The Three King’s Day or el Día de los Reyes as it is called in Spain is the climax and ending of the Christmas season. It commemorates the visit of the three Magi Caspar, Melchior and Balthazar bringing gifts in form of gold, frankincense and myrrh to baby Jesus and celebrating the manifestation of Christ to the world. On January 5th there are long processions recreating the Three King’s journey to Bethlehem called Cabalgata de los Magos (you can find videos on YouTube should you be interested) all over Spanish cities. During those processions the Three King’s throw sweets and little presents. After the processions children go home, clean their shoes and leave them out for the Three Kings to give them presents the following day. Traditionally children would only receive presents on Three King’s Day, although Santa Clause or Papá Noel is gaining popularity and they often receive presents on Christmas as well. Due to Christmas not being over all Christmas decorations are still up or even growing due to the after Christmas sales. What do you think of this tradition? I always thought that it makes more sense than receiving presents on Christmas itself although it probably depends on “who” brings the presents. All the traditions seem pretty muddled these days.
As this is the final day of the Christmas season, at least for me, I thought I would use this opportunity to introduce you to some classic Spanish Christmas cookies as Three King’s Day is the finale. Once more I attempted making Spanish Christmas cookies, which are quite unique in comparison to other Christmas cookies you may know.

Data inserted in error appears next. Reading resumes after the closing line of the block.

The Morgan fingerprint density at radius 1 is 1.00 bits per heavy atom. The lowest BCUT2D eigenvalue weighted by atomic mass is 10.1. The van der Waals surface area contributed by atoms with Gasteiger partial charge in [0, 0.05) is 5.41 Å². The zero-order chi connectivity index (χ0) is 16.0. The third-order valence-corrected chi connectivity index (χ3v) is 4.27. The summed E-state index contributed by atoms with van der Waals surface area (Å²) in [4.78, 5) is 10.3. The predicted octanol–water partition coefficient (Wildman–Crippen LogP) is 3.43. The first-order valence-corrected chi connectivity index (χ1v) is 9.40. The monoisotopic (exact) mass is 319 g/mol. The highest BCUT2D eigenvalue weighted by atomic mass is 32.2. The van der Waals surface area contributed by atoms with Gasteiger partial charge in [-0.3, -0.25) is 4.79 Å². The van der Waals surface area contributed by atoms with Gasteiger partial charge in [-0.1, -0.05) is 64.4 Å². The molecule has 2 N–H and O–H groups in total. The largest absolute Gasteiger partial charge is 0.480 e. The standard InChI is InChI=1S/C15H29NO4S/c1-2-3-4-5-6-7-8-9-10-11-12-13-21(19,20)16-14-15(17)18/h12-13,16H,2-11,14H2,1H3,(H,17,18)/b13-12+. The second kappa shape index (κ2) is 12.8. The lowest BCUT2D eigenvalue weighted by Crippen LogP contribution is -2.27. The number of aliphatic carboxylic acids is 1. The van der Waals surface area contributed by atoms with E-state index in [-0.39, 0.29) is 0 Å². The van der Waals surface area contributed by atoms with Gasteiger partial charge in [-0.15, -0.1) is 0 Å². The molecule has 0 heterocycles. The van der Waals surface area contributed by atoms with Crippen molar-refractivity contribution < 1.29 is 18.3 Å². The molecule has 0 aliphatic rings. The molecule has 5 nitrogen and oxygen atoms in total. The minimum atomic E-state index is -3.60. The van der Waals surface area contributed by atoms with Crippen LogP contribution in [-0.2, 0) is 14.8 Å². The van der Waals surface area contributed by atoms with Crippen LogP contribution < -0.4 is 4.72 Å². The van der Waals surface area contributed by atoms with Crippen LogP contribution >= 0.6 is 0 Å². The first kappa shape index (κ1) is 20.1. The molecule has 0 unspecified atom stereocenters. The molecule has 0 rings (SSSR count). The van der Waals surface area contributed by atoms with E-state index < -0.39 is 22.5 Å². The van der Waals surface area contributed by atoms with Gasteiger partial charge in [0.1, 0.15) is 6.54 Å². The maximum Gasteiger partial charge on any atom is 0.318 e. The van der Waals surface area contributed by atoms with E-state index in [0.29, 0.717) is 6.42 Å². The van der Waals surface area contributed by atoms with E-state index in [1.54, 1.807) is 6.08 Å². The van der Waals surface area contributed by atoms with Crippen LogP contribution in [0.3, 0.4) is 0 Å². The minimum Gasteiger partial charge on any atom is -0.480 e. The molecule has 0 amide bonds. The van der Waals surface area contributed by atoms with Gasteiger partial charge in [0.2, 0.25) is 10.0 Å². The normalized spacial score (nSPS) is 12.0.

I am not even sure whether or not you would consider them cookies as you don’t bake them. They are made out of stale bread, nuts, honey and spices covered in powdered sugar. They are ridiculously sweet.
Rosco de Vino
Even if you don’t speak Spanish, you might read and understand the word vino and think that has to be a typo. It isn’t. One of the most popular Christmas cookies is made with sweet dessert wine called moscatel, anís dulce and olive oil. Therefore they are completely vegan if you make sure to use vegan wine.
Polvorones is a type of mantecado made from roasted flour, ground almonds, powdered sugar, cinnamon and lard. Once baked they are these very delicate biscuits or cookies that fall apart in your mouth almost like a delicious powder. I tried to make them vegan because I hate lard but it does not taste the same, exchanging it with olive oil turns them into rock hard biscuits that could rival Hagrid’s rock cakes.
Hopefully you have had lovely holidays, whatever you celebrate or not. Have you ever heard of any of these biscuits? I’d really love to know what you think. Have a wonderful day.